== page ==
A 2023 To Do List for HR Professionals
2023 comes with a package of new labor and employment law measures that affect HR. The "Labor Deal" has been turned into legislation. Two EU directives on work-life balance and transparent and predictable working conditions have been implemented in Belgium. The rules on sick leave, and especially long-term sick leave, have been changed. And, with a one-year delay, we finally have our Belgian legislation on whistleblowing protection.
Here are 10 important items for you to check out as you and your company prepare your HR To Do List for 2023.
- Are you ready to handle employee requests to move to a four-day week?
Since late last year, employees can ask to spread their full-time work over four rather than five days. The employer retains the right to refuse this, but must give reasons. An individual agreement must be concluded (maximum duration of six months, but renewable), and attached to the Work Rules. For companies working with a weekly working time of more than 38 hours, a collective bargaining agreement (CBA) is required.
- Do you wish to introduce an alternating week schedule?
The implementation of an alternating weekly schedule meets the need for working time flexibility for, for instance, employees who have their children with them every other week (divorced parents). The employees concerned work in cycles of two weeks (or exceptionally four weeks), working more one week than the other. Application is possible only if the Work Rules allow it. An individual agreement must also be concluded with the employee (maximum duration of six months, but renewable).
- Your training arrangements should be in order by March 2023
Employers with 20 or more employees must submit a draft training plan for consultation to the works council, or in the absence of this body, to the union trade delegation, or, in the absence of this body as well, to the employees. The plan must be finalized by 31 March.
Since 1 January 2023, employees also have an individual right to four training days per year (per full-time equivalent), except in the case of a sectoral derogation. From 2024, this will become five days per year. This obligation to grant training days applies to employers with 20 employees or more. Employers who employ between 10 and 20 employees need grant only one training day per year.
- Is your telework policy up to date?
Time- and location-independent work – with telework at the forefront – has become part of the post Covid-19 way of working. Is structural telework in your company/organization embedded in a policy as well as in the individual agreements with the teleworking employees? Do these documents provide an opportunity to remove the option of telework if necessary? Do you allow telework from a country other than Belgium, and, if so, are you aware of all the consequences and risks (labor, social security, and tax law, immigration, insurance, protection of (personal) data, etc.)? Have you thought about employee welfare when teleworking? The National Labor Council (NAR) is working on a new CBA that may take effect in 2023. No details are known yet, but a focus on employee wellbeing is expected.
- How are you going to guarantee the right to disconnect by April 2023?
Employers with 20 or more employees must set up the rules regarding the right to disconnect, and employees and managers must be trained and made aware of this right to be offline after working hours. It is therefore time to think about the practical implications of your employees’ right not to be reachable outside working hours, and about whether you have adequate guidelines for the use of digital tools in a way that safeguards rest periods, holidays, and the private life and family life of your employees, and whether you provide training and awareness-raising regarding the prudent use of digital tools and the risks associated with excessive connection. The rules should be laid down in a company CBA or, if this is not possible, in the Work Rules. However, if a national CBA or sector CBA’s including the right to disconnect as prescribed by the law is entered into by 1 April 2023, a company CBA/Work Rules modification is not required.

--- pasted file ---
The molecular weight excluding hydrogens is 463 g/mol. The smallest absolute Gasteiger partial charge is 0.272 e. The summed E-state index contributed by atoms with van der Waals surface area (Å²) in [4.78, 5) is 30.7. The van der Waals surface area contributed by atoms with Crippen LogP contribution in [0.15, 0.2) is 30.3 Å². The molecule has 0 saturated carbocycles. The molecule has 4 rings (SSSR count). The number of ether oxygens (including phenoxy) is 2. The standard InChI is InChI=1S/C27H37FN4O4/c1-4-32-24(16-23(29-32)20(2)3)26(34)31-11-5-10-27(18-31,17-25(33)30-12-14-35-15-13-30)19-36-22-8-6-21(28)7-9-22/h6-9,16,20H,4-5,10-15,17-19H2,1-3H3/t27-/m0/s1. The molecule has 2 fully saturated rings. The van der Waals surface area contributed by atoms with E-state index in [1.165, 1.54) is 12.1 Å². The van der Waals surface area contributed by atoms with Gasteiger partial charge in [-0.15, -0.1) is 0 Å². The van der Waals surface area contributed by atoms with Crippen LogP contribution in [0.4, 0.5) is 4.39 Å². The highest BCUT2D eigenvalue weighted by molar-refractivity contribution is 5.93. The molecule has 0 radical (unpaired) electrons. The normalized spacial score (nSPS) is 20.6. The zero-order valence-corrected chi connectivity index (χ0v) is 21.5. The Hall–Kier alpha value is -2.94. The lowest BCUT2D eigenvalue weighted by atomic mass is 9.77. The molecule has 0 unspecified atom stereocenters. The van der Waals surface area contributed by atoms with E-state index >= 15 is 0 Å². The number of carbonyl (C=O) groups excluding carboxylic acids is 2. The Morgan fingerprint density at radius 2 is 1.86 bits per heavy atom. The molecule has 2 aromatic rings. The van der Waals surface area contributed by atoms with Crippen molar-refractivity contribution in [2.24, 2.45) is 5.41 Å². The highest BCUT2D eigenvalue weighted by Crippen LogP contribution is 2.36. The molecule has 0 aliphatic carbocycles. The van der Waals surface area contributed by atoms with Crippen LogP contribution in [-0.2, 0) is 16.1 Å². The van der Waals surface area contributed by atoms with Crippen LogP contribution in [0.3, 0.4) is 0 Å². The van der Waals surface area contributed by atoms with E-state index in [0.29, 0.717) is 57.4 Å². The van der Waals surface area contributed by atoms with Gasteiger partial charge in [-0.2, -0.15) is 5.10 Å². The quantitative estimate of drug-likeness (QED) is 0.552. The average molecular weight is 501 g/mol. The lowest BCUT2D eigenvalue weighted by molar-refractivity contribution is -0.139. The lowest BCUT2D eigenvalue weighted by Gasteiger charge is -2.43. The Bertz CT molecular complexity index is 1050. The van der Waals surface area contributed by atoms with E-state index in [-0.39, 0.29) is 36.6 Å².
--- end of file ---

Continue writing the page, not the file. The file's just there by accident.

- Are your template employment contracts and Work Rules up to date?
Further to the transposition of the EU Directive 2019/1152 on transparent and predictable working conditions by a law of 7 October 2022, employers must inform employees about the "essential aspects of the employment relationship", e.g., the identity of the parties, the employee's position, the place of work, etc., as well as collective information such as the length of annual vacation, notice periods, and training rights. This obligation applies to new employees, and to existing employees who specifically ask for this information.
The information may be provided in any written form. However, depending on the nature of the information (individual/collective), the employment contract and the Work Rules seem to be the most obvious vehicles. Be sure to update template employment contracts, Work Rules or any other document that contains this information to comply with the new rules.
- Reminder - No medical certificate required for one day of illness
Since late last year, employees no longer have to submit a medical certificate for their first three one-day absences due to illness in any one year. Thus, employers can no longer have a default requirement for a doctor's certificate. An example:
Employee is sick during following days/periods in 2023 Should he/she provide a medical certificate to the employer? 13 February No 13 March No 13 – 20 April Not for 13 April, but for the other days 13 July Yes 13 – 17 November Yes 13 December Yes
- Should you set up an internal reporting channel for whistleblowers (whistleblowing protection)? Key dates: 15 February/17 December 2023
Legal entities with at least 50 employees are required to set up an internal whistleblower reporting channel and follow up on any reports made. The new law enters into force on 15 February 2023, but there is a transitional arrangement for the establishment of an internal whistleblowing channel for employers with 50 to 249 employees (they have until 17 December 2023). To inform employees and any other possible whistleblowers about your company’s policy on whistleblowing, a policy, in writing, should be drafted and published, both, internally and externally.
For all your Whistleblowing questions, contact Willy, Crowell's Virtual Whistleblowing Assistant.
- Work-life balance: have you taken into account the recent changes?
The transposition of Directive (EU) 2019/1158 on work-life balance is a leap forward for Belgium in terms of work-life balance. Indeed, the law of 7 October 2022 (which entered into force on 10 November 2022) provides for new measures that involve, on the one hand, the introduction of new thematic leaves and flexible work arrangements with related protection against dismissal, and on the other, increase protection against dismissal and a change in the terms of the existing special or thematic leaves.